GENDER INEQUALITY AND THE CONFIDENCE GAP
Malariologist, Dr Sarah Charnaud, grew up in Zimbabwe where she developed her passion for the natural world and was motivated to become a scientist when her childhood friend died from HIV. She is now a respected molecular parasitologist in Melbourne. She reflects on the personal impact of gender inequality and her own imposter syndrome that was holding her back from achieving her goals.
SYSTEMIC SEXISM AND THE POWER OF THE NETWORK
Dr Anne Christianson had a love of animals from a young age and worked as a field biologist in South Africa studying the behaviour of meerkats and the Caribbean and US, studying birds. With ten years of working in Washington DC on environmental policy, Anne believes science-driven and just policy is necessary for change. Anne speaks passionately about sexism and harassment and the power of #MeToo and the network of women fighting for systemic change.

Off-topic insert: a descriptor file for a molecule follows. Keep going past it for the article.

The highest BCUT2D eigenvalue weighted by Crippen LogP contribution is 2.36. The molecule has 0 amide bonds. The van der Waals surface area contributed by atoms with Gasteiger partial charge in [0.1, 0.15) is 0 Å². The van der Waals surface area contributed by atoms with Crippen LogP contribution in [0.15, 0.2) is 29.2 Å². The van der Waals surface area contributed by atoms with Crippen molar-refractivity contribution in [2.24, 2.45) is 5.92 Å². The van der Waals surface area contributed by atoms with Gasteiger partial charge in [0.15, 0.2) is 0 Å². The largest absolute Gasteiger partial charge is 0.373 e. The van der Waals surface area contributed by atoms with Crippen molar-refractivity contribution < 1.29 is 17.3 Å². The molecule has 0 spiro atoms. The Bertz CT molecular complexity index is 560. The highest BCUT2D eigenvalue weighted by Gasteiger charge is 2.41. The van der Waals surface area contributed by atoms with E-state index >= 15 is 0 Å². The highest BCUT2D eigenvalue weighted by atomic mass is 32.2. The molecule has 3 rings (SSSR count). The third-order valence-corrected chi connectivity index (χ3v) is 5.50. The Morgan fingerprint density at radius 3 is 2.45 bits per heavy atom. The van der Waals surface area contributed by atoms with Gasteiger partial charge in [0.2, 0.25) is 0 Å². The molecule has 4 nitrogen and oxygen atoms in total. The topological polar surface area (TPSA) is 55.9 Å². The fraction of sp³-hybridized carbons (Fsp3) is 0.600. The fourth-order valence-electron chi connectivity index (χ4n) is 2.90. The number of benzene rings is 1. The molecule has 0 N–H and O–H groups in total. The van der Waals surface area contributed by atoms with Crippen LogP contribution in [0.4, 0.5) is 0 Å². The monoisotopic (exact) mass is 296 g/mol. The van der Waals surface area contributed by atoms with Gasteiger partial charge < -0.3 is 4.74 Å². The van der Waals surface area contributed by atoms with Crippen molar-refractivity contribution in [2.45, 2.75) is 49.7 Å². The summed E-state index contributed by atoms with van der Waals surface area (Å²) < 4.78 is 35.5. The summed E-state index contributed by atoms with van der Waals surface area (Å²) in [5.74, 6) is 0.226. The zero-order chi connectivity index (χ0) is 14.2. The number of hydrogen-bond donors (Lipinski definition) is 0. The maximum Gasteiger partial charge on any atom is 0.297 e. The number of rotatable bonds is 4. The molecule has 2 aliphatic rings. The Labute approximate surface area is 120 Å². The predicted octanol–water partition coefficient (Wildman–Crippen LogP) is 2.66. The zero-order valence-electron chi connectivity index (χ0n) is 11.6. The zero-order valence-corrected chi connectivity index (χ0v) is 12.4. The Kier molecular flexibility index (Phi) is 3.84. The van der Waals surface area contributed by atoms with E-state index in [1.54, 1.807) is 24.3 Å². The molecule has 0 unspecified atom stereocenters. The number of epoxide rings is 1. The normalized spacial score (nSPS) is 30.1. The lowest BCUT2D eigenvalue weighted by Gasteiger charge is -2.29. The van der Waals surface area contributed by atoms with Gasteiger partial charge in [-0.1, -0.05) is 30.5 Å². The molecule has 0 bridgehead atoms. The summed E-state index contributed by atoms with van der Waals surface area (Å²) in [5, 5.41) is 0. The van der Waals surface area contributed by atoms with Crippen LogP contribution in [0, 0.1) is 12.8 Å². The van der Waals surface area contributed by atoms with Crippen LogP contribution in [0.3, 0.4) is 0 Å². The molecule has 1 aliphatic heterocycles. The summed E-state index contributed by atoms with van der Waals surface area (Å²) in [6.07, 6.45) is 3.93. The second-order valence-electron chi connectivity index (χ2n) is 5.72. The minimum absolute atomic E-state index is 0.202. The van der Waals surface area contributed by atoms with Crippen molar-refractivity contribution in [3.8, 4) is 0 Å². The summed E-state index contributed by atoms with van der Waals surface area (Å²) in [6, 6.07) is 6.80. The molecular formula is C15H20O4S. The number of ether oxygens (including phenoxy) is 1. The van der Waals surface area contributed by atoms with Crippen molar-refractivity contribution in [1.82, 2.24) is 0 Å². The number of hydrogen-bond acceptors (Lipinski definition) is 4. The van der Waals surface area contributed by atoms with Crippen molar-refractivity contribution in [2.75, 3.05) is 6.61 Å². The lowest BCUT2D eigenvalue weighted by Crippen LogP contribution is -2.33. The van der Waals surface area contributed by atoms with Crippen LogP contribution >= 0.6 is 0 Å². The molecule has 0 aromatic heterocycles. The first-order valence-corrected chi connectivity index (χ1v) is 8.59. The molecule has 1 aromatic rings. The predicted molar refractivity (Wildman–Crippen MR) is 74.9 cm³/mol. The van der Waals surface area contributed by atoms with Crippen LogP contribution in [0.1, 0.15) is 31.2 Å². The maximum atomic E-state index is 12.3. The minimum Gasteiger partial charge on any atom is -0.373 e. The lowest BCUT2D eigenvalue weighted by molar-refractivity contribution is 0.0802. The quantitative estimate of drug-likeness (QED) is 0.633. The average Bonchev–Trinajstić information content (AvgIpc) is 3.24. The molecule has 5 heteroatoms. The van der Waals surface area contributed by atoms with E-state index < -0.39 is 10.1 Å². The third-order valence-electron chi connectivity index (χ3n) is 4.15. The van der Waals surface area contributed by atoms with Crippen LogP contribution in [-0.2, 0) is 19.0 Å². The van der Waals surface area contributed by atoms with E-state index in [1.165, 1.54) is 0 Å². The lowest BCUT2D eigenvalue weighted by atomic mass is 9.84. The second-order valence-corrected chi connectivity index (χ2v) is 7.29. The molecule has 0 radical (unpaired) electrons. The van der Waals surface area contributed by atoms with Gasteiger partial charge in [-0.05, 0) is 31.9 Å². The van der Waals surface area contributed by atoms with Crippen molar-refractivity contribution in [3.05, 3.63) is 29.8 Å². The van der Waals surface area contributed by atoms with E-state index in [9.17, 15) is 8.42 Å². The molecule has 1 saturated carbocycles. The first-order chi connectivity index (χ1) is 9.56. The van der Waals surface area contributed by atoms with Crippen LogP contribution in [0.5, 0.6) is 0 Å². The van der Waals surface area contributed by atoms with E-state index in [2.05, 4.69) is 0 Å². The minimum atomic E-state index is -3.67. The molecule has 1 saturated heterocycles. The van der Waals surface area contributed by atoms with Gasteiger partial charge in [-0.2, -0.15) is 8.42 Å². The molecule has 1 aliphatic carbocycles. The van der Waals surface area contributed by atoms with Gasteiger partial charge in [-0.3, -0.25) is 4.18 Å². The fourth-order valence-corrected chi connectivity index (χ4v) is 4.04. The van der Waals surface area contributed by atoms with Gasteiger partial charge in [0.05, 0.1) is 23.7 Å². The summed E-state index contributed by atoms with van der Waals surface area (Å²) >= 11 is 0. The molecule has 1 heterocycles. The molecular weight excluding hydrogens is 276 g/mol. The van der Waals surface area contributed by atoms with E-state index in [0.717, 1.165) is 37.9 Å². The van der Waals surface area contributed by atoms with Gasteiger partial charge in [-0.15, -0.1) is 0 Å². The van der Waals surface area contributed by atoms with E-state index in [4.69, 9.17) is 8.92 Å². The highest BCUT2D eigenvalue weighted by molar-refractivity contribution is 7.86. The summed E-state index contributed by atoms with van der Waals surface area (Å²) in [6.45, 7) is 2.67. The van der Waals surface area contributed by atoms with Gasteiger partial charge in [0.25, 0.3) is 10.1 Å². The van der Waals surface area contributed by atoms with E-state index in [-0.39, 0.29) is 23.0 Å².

THE RISK TAKER
THE MATERNAL WALL AND SEXISM IN TECH
Dr Samantha Hall suffered from epilepsy as a teenager and spent a lot of time in hospitals. She is developing an app that measures how physical environments of workplaces can maximise productivity and minimise environmental impact, all while expecting her first child. Working on a start up as a pregnant woman reveals the extent of unconscious bias in the tech industry for both women and men wanting to take parental leave, and the need for better leadership.
SEXISM IN SCIENCE AND THE GENDERED LENS
Sociologist Meredith Nash studied science but her negative experiences in STEM drew her to the study of feminism instead. She is on the ship as a researcher and is also a participant and this dual role gave her a unique perspective as the trip unfolded. Meredith challenges the faculty to be more inclusive and articulates how systemic change is needed to address unconscious bias and sexism in STEMM and beyond.